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Liz Truss: clashed over deal
Terms of a trade deal between the UK and Australia have been agreed that will open up the market in goods and labour.
Prime Minister Boris Johnson and his Australian counterpart Scott Morrison agreed the deal in Downing Street over a dinner comprising Welsh lamb, Scottish smoked salmon and Australian wine.
The deal will see tariffs gradually eliminated on all goods traded between the two over the next 15 years.
Mr Johnson hailed the deal as “a new dawn” in relations with Australia.
“This is global Britain at its best – looking outwards and striking deals that deepen our alliances and help ensure every part of the country builds back better from the pandemic,” said the PM.
The deal is expected to add around 0.02% to UK GDP. The Government suggested this morning the deal will save households up to £34m a year.
The deal will include intensified co-operation on security, climate change, science and technology.
More Brits and Australians will be given the opportunity to live and work in the other country.
Unlike the EU “rollover deals” which the UK has signed with other countries, this is the first to be negotiated from scratch since the UK left the EU.
It is expected to open doors to the UK joining the Comprehensive and Progressive Agreement for Trans-Pacific Partnership (CPTPP).
The UK government insists this could provide British farmers with huge opportunities, while the Scottish and Welsh governments, together with a number of food and drink trade bodies and farmers believe it will be damaging.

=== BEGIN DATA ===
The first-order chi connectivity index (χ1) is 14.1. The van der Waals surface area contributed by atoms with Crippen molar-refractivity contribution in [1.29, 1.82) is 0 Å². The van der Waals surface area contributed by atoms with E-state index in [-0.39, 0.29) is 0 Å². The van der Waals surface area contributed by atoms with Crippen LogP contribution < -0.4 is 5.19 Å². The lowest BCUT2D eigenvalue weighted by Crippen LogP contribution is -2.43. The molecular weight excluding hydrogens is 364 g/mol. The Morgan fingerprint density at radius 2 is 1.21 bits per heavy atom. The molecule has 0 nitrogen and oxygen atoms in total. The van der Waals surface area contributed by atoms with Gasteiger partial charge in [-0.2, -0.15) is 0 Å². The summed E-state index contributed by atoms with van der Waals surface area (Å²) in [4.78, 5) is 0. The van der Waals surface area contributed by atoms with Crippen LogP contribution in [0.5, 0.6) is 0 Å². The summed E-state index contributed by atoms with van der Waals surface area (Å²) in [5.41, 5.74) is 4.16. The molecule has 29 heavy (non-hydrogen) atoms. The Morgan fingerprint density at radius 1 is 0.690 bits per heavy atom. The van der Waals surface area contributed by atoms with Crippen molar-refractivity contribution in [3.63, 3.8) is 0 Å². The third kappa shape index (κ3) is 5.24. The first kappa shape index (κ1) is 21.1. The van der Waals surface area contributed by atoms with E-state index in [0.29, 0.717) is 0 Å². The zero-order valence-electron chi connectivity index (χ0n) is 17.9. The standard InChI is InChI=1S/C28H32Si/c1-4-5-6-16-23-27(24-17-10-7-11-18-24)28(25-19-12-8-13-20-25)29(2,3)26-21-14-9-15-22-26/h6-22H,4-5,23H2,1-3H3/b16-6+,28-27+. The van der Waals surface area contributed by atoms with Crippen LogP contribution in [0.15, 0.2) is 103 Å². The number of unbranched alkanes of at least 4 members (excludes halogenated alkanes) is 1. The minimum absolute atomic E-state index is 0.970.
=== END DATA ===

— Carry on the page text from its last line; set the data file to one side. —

An announcement is expected around 9am today. The Australian Broadcasting Corporation reported Australian Trade Minister Dan Tehan, who held talks in London earlier this year with International Trade Secretary Liz Truss called the pact a “win for jobs, businesses, free trade and highlights what two liberal democracies can achieve while working together”.
Australian British Chamber of Commerce chief executive David McCredie tweeted the deal would create “many great opportunities for trade, investment and collaboration”.
However, there is bound to be a backlash to the deal from Scottish and Welsh ministers and those in the UK government who have raised concerns. Environment Secretary, George Eustice has clashed with Ms Truss over food standards and cheap imports.
Farmers in Australia use some hormone growth promoters, pesticides, and feed additives that are banned in the UK.
The National Farmers Union says that because of the scale of farms in Australia beef can be produced at a lower cost. Scottish farmers feel particularly vulnerable to cheap imports.
Major contributors to Scotland’s farming industry, including Scottish Land and Estates, Scottish Butchers Federation and the National Sheep Association Scotland this week co-signed a letter from SNP MSP Jim Fairlie to Mr Johnson about their concerns around the tariff-free trade deal with Australia.
At the weekend Scotland’s Rural Affairs Secretary Mairi Gougeon wrote to Ms Truss echoing the concerns of 14 Scottish industry representatives over the proposed deal and calling for the UK Government to publish an assessment of the cumulative impact of free trade agreements with Australia, Canada, New Zealand and the United States.
However the outline agreement sees a cap on tariff-free imports for 15 years.